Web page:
Imagine if Madonna ever experienced doubt or insecurity. That's Shura's debut album. Named in honour of a panic attack that altered her perception of reality, it follows an introverted wallflower as she navigates her way through crushes, infatuations and break-ups ("thought we'd get married and have kids and stuff," she sings of one particularly devastating break-up).

Where she doesn't lack confidence, though, is in the music. What's It Gonna Be, all staccato guitars and shimmering synths, it sounds like the theme to a 1980s teen film without succumbing to pastiche. Even better is the extended, bravura coda of White Light - the disco equivalent of 2001: A Space Odyssey's Star Gate sequence.

3) Regina Spektor - Remember Us To Life
Back after a baby-having hiatus, Regina Spektor is on fine form. Her character studies and lyrical insights are sharper than ever ("All the lies on your resumé have become the truth by now," she sings on Older and Taller), while the sombre tone smooths out her quirkier tics. Not coincidentally, this is the first time she's written a record from scratch).

The stand-outs are many: The Grand Hotel is a baroque ballad that reimagines Wes Anderson's Grand Budapest as a portal to hell; while The Trapper and The Furrier is a scathing polemic about the greed of bankers and pharmaceutical companies that starts a capella and ends with an unrestrained scream. Best of all is Sellers of Flowers - a deep blue ink blot, lamenting the fragility of memory.

An absolute treat.

2) Solange - A Seat At The Table
On which Beyonce's little sister comes into her own. Recorded in New Iberia, Louisiana, where her grandparents were fire-bombed out of their house fifty years ago, it is informed by the dehumanising acts, large and small, black people face on a daily basis. That doesn't mean it's an angry album, although anger certainly rears it's head. Rather, Solange presents a poised, nuanced portrait of the pains and joys of black womanhood.

Musically, she's found her footing, too. Gone is the lightweight R&B of her debut album, in favour of deep, dreamy R&B grooves. You'll recognise the spirits of Minnie Riperton, Marvin Gaye, Aaliyah, Janet Jackson, Herbie Hancock and Isaac Hayes dropping by to pay their respects - but this is Solange's album, through and through.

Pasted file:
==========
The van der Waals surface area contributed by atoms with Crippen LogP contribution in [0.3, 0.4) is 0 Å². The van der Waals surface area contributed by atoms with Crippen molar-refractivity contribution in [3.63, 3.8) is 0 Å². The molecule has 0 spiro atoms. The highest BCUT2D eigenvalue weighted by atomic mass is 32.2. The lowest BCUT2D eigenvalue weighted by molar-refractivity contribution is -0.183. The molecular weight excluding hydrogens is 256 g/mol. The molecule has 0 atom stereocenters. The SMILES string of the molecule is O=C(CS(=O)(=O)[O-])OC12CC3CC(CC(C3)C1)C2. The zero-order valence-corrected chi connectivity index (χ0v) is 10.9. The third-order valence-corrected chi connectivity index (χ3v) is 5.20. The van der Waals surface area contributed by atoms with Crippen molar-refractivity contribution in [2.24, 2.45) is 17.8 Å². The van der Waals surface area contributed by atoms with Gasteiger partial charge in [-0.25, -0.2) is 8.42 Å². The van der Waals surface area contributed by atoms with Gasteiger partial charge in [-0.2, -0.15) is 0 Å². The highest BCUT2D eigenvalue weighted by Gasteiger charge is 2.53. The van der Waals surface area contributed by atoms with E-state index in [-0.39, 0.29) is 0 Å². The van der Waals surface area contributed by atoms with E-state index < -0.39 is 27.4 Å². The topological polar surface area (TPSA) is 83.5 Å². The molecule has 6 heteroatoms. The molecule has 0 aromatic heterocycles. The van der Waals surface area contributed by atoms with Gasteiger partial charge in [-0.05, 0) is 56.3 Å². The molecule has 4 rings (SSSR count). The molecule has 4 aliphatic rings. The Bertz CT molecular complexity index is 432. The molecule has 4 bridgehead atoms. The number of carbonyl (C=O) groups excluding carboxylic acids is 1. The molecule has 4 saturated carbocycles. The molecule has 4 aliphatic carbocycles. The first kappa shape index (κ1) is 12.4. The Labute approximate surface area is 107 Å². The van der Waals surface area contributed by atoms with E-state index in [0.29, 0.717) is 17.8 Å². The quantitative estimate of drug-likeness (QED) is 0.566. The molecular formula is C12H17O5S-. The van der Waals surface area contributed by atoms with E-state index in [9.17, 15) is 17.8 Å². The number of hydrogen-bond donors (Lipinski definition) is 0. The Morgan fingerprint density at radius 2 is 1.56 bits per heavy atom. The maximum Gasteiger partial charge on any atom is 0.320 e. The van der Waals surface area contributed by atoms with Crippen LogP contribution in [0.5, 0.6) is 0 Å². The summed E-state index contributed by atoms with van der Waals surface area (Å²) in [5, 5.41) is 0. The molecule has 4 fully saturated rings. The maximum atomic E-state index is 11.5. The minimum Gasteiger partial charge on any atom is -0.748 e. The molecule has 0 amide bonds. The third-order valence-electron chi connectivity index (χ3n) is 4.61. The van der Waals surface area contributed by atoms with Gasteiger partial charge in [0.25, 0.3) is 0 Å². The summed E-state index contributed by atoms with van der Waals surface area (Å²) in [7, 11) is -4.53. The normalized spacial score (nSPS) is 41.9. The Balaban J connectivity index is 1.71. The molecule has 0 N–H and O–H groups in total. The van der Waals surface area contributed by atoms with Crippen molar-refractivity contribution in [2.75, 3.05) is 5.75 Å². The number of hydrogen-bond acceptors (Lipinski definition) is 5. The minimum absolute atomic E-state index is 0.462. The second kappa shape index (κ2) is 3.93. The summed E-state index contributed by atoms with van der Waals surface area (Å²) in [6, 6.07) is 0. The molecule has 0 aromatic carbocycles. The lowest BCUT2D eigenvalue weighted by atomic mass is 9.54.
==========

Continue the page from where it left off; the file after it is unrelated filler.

1) Beyoncé - Lemonade
Remember when everyone thought Lemonade was a record about Jay-Z cheating on Beyoncé? Turns out "Becky with the good hair" is the biggest Trojan horse since, well, that horse in Troy.

Beyoncé's tale of betrayal masked a much bigger discourse on male privilege, white privilege, police violence, female empowerment, rejection, forgiveness, anger, scorn, pain, redemption... The list goes on.

The signs were there when she turned up at the Super Bowl dressed as a Black Panther and made a video in which she sat on top of a police car as it sank into post-Katrina floodwaters. Those are pretty bold statements, especially for an artist of Beyoncé's stature. Can you imagine Elvis or Michael Jackson putting their necks on the line so boldly. No, you cannot.

But here's the thing - the message goes nowhere without fantastic tunes. Luckily, Beyoncé delivered them by the truckful. Hold Up, Sorry, All Night, Freedom, Formation - Beyoncé could have sung, "Yes my name is Iggle Piggle" over those tracks and they'd still be classics. (Note to Beyoncé: Please release this record in 2017).

So there you go... I'm gutted there wasn't space for Chance The Rapper or Childish Gambino, both of whom signposted a way out of rap's current cul-de-sac, or for A Tribe Called Quest's comeback, which did the same thing by sounding exactly like a Tribe Called Quest album from 20 years ago. I thought Ariana Grande might get a look-in, but the album squandered it's promise with a bunch of cookie cutter dance bops that had the filthy hands of major label A&R all over them.

Bat For Lashes' excellent The Bride (about a bride whose fiancé is killed on the way to their wedding) would have had a place if it wasn't so depressing to listen to, in a good way. And Frank Ocean's Blonde loses out for that godawful Facebook interlude. What a crock.

Anyway, let's not end on a sour note. Here's a playlist of the best tracks from those Top 10 albums. If you find something you like, why not buy it and single-handedly save the music industry?